• The soon to be over used buzz word of 2013..

  • While the technology might have the same basis as these cloaking efforts, this should more properly be described as "shields".

  • then they won't smash against it? They'll just pass right through, because the rig is, umm, invisible?

    They should apply it to cloaking cars. Then there'll be no accidents. Very practical.
    • by cellocgw (617879)

      Good grief. Is everyone suffering from toomuchturkey stupidity today?
      You muck with the waves coming in so as to force local interference effects. If you did it right, there's a node at the platform and bigger waves somewhere else that don't affect the platform.

      Sheesh.

  • Long, long ago when I was young, I used to read adventure tales.
    All those that happened at sea had the mandatory storm scene of course -- and each time, classically, the pirate captain (or whatever novel hero) suddenly decided to drop oil on the terrible sea, which by this way turned way cooler.

    Mind you, I even tried this myself!

    Now, of course, you need, and will waste, oil. I understand it's not fashion nowadays...

    • by lgw (121541)

      There was a SciAm article about this mentioned on /. in the last decade or so, finding some merit in altering water composition locally to create locally calmer seas.

      This approach alters local impedence through the shape of the ocean floor, not the composition of the water, but it's the same basic idea.

  • Not single pure damping frequency of circular ripples on ocean floor as depicted in simple diagram. Ogg say using single frequency like silly noise cancellation experiment where complex wave beat at edges of cancelling cone to make frog whisper artifact or low frequency beat that make heavy furniture walk around room and make dust bunny dance.

    Ogg say use simulation to find most potentially harmful frequencies to oil platform and plot bell curve around them and make concentric patterns of bumps on sea floor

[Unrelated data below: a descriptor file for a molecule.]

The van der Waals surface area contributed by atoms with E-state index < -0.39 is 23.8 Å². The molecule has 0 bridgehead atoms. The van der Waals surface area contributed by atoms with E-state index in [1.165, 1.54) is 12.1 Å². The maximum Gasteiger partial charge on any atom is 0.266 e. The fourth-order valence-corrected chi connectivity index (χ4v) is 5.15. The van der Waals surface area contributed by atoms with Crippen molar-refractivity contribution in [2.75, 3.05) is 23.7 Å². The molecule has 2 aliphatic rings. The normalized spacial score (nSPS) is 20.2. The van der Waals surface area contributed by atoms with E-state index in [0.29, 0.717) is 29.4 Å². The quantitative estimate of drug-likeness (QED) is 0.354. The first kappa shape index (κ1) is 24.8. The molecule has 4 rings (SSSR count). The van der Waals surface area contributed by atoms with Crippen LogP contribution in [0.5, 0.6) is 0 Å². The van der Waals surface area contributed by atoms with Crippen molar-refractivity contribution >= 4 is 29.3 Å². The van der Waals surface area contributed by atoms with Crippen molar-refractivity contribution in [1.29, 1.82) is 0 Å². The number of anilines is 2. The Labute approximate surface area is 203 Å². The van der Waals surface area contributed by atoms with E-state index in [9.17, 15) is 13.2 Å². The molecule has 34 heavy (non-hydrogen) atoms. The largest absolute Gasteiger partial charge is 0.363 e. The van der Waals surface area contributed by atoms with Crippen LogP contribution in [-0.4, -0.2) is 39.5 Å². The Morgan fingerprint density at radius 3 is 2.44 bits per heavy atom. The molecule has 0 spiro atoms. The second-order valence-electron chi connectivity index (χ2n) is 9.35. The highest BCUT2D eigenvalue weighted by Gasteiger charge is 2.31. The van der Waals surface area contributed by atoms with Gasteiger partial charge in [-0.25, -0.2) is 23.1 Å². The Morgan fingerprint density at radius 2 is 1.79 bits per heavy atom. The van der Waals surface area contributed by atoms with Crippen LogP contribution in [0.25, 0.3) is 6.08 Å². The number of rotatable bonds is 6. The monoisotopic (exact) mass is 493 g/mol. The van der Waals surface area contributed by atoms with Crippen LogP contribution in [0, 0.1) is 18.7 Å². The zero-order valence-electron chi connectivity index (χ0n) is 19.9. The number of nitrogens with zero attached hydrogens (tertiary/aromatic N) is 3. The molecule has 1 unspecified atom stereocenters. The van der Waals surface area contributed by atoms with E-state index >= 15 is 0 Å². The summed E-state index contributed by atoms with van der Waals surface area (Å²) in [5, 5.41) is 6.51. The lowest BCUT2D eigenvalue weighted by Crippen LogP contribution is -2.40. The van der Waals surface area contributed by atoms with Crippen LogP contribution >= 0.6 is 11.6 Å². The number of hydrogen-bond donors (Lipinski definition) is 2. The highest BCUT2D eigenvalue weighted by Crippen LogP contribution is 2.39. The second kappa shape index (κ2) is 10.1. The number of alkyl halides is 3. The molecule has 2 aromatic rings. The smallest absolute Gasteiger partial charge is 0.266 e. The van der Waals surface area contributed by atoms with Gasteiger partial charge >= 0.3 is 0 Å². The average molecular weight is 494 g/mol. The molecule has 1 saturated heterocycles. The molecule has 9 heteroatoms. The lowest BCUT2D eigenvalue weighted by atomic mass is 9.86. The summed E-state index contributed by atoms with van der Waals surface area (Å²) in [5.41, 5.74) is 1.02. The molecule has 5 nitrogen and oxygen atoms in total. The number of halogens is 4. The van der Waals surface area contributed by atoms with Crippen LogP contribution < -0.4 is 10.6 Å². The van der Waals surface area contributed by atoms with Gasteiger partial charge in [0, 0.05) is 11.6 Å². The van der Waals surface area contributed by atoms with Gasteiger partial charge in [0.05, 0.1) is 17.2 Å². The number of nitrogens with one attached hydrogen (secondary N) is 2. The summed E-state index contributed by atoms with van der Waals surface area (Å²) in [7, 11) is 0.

• by Required Snark (1702878) on Friday November 23, 2012 @05:10PM (#42076691)
    This is an interesting concept, which might have a practical application. By reading the article I learned something and I found it interesting. This is, by definition, "News for Nerds".

    As typically happens here on Slashdot, most of the comments deliberately ignore the technical content and make bad irrelevant jokes and/or trash the researcher for being stupid. The person who wrote the original paper is clearly a very intelligent and accomplished academic and doesn't rate this kind of mindless attack. You don't get on the faculty at UC Berkeley by being less then competent.

    The "cloaking" description was clearly written by the semi-literate incompetent hack who wrote the fluff piece that quoted the original research. They were trying to tie this research into the recent publicity on electromagnetic cloaking with microwaves and did a very bad job. Any criticism or analysis based on the idea of cloaking is obviously bogus and irrelevant.

    From what I could glean from the garbled information, this technique is applicable for the conditions found in deep water oil drilling platforms. It seems that it could decrease the energy of large waves by channeling some of their energy into the water density boundary layer below the rig, providing an extra margin of protection. I doubt that it would diminish waves at all frequencies, but it would be tuned for the most destructive energy band. If it is practical it would be very useful.

    Ogg is dumber then a box of rocks. If dumping a bunch of random sized rocks on the ocean floor would protect an oil rig then they would already be doing it. These things are so expensive that if this worked it would be cheap insurance and standard to the industry. To the best of my knowledge dumping rocks is done in shallow water to protect coastlines and harbors, not in deep water. Even if Ogg knows how to spell "Gaussian harmonic" that doesn't mean he is refuting the content of the academic paper. The dumb description just says "ripples", which could actually be a structure like Ogg described. Ogg is throwing stones at a straw man. Ogg's critique is at the same level as a chimpanzee throwing it's shit at something, and has a similar intellectual content.

"More software projects have gone awry for lack of calendar time than for all other causes combined." -- Fred Brooks, Jr., _The Mythical Man Month_

Working...